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Historical Haiku

Updated on November 18, 2008

Haiku are a form of Japanese poetry, with a maximum number of seventeen 'on', or what we think of as syllables, in a 5-7-5 syllabic pattern. They are most familiar as three line poems, but are also written as one horizontal line, separated by a slash or dash. Since the 'on' are sound units, rather than syllables, Japanese haiku are often shorter than those created in English. Wikipedia has a good explanation of this difference. Knowing this gives one more leeway in creating a haiku. 

True haiku has no title, no rhyme, no metric rhythm, just a Zen-like expression of feelings, precisely focused. Less is more. Authentic Japanese Haiku appeared in the 1400's, but Matsuo Basho (1644-94) is regarded by many Japanese as their finest exponent of haiku.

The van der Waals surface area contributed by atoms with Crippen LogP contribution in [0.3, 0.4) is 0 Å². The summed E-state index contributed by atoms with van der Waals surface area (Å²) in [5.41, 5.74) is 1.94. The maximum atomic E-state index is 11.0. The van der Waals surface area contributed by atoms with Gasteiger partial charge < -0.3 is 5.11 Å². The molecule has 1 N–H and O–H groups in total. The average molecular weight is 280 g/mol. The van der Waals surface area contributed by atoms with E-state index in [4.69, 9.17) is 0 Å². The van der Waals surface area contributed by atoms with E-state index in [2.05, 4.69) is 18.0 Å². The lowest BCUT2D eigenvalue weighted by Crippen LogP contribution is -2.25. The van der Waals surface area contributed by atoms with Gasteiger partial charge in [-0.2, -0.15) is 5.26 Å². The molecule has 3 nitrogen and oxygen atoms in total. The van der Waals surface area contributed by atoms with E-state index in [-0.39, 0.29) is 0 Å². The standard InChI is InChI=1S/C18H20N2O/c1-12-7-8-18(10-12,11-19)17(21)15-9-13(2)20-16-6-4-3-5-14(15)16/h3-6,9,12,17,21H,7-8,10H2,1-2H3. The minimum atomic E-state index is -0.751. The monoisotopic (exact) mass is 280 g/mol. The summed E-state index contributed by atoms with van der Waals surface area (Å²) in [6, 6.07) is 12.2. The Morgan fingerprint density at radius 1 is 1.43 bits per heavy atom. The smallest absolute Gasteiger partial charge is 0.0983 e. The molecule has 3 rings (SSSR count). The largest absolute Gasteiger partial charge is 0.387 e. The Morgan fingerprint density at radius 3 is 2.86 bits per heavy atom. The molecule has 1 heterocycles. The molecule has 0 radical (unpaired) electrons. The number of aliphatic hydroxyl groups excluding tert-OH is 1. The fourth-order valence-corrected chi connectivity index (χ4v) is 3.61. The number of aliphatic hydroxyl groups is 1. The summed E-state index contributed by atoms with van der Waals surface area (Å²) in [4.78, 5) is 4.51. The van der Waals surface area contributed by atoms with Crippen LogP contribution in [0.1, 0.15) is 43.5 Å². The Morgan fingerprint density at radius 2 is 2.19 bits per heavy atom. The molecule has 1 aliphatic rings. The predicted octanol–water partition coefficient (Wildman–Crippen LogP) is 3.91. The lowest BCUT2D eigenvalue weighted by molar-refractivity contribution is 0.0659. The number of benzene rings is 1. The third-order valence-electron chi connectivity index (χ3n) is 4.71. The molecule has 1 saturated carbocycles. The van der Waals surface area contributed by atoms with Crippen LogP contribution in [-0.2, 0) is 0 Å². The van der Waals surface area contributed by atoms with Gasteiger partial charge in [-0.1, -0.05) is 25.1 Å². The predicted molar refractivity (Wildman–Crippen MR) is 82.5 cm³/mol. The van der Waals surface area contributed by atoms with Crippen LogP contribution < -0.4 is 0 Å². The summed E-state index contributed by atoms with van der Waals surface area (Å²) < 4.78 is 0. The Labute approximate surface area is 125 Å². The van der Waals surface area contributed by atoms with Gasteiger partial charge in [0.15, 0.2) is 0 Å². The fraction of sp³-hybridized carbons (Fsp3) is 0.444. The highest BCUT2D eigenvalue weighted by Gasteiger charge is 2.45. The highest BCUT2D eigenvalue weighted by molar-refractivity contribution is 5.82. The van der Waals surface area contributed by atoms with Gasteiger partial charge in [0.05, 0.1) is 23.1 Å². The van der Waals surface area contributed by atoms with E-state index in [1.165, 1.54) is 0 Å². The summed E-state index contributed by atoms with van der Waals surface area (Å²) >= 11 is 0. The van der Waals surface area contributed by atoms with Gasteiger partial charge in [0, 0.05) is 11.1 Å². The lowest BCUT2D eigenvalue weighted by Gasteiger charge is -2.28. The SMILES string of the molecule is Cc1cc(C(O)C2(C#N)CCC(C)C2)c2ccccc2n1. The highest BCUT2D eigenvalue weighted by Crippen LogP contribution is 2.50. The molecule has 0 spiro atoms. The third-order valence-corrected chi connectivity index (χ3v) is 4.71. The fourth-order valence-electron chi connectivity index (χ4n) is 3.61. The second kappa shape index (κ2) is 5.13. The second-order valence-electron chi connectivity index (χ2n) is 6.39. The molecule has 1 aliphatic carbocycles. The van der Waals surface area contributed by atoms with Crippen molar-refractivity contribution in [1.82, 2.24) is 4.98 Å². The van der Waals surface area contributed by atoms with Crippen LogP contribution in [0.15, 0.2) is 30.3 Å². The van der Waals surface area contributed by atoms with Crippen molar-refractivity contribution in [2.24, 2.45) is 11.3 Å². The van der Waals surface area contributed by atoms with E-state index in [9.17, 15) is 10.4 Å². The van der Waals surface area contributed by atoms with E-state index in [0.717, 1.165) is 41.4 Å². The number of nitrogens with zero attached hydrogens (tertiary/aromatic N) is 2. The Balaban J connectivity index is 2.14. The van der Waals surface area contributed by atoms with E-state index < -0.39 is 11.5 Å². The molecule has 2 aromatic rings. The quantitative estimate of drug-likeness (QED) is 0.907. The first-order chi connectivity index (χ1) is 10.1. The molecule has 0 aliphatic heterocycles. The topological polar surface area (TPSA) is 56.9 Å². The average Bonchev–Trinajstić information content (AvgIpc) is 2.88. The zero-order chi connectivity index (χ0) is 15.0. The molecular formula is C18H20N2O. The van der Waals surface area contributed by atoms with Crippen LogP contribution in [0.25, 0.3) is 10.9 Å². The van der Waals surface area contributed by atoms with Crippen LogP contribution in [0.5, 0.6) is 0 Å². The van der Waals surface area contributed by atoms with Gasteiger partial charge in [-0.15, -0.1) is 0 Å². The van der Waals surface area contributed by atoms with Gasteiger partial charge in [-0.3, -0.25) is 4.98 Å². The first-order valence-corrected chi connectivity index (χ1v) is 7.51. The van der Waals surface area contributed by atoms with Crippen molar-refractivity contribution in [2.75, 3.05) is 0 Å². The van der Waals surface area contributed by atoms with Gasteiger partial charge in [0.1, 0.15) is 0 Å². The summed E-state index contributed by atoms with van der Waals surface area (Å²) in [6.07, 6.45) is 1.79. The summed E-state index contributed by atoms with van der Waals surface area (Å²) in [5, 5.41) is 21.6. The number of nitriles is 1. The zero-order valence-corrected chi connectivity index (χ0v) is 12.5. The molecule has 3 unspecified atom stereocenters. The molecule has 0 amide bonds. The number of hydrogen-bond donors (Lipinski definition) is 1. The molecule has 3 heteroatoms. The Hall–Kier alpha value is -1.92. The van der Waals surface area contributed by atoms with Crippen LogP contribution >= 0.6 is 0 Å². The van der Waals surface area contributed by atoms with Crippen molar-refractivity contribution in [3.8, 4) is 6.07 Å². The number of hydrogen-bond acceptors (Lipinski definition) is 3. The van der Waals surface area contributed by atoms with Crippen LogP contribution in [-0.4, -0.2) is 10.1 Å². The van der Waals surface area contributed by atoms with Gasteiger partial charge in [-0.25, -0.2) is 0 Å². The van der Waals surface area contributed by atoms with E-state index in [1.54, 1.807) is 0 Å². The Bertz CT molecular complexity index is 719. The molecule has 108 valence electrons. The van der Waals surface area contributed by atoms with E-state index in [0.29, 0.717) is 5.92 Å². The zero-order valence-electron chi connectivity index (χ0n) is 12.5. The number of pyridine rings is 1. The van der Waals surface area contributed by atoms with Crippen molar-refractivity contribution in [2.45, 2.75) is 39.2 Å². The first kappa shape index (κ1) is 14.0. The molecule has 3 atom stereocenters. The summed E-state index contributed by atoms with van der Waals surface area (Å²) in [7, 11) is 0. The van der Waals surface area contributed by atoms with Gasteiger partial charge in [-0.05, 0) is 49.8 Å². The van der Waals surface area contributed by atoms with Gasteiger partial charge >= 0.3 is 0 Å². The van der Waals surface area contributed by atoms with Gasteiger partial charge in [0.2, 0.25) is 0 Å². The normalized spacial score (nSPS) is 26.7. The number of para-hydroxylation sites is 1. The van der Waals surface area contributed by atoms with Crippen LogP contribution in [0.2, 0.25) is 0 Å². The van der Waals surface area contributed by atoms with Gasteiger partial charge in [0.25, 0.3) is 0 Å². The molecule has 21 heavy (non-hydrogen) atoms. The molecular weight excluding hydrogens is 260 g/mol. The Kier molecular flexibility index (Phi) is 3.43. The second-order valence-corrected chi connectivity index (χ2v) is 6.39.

Traditionally, haiku express feelings through nature, seasonal references and contrasts. Each poem is meant to be evocative of an emotion or a feeling.  


So, Let's Haiku

Here's the challenge: create an original haiku, following the 5-7-5 patterning. Follow the traditional 'natural' theme, or let your imagination run wild.

Here's mine, for starters:

Golden leaves drift down/ Changing to brown as they lie/ Life springs from them soon.

Ravens swoop and soar, Chasing each other all day. Mating season now. 


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